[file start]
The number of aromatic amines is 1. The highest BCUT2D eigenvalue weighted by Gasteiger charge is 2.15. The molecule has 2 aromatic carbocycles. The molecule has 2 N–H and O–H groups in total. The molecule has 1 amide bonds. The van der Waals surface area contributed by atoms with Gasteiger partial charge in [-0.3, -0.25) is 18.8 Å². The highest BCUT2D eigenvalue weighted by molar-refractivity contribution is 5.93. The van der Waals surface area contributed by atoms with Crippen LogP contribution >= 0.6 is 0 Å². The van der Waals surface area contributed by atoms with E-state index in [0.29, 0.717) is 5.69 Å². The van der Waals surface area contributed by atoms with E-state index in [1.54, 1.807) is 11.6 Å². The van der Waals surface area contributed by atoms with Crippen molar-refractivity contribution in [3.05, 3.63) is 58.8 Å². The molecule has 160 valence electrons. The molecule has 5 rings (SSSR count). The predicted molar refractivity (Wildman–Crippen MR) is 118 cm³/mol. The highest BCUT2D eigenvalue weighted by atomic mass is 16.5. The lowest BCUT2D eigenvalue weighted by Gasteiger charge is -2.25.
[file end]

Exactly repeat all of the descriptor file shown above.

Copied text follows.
The number of aromatic amines is 1. The highest BCUT2D eigenvalue weighted by Gasteiger charge is 2.15. The molecule has 2 aromatic carbocycles. The molecule has 2 N–H and O–H groups in total. The molecule has 1 amide bonds. The van der Waals surface area contributed by atoms with Gasteiger partial charge in [-0.3, -0.25) is 18.8 Å². The highest BCUT2D eigenvalue weighted by molar-refractivity contribution is 5.93. The van der Waals surface area contributed by atoms with Crippen LogP contribution >= 0.6 is 0 Å². The van der Waals surface area contributed by atoms with E-state index in [0.29, 0.717) is 5.69 Å². The van der Waals surface area contributed by atoms with E-state index in [1.54, 1.807) is 11.6 Å². The van der Waals surface area contributed by atoms with Crippen molar-refractivity contribution in [3.05, 3.63) is 58.8 Å². The molecule has 160 valence electrons. The molecule has 5 rings (SSSR count). The predicted molar refractivity (Wildman–Crippen MR) is 118 cm³/mol. The highest BCUT2D eigenvalue weighted by atomic mass is 16.5. The lowest BCUT2D eigenvalue weighted by Gasteiger charge is -2.25.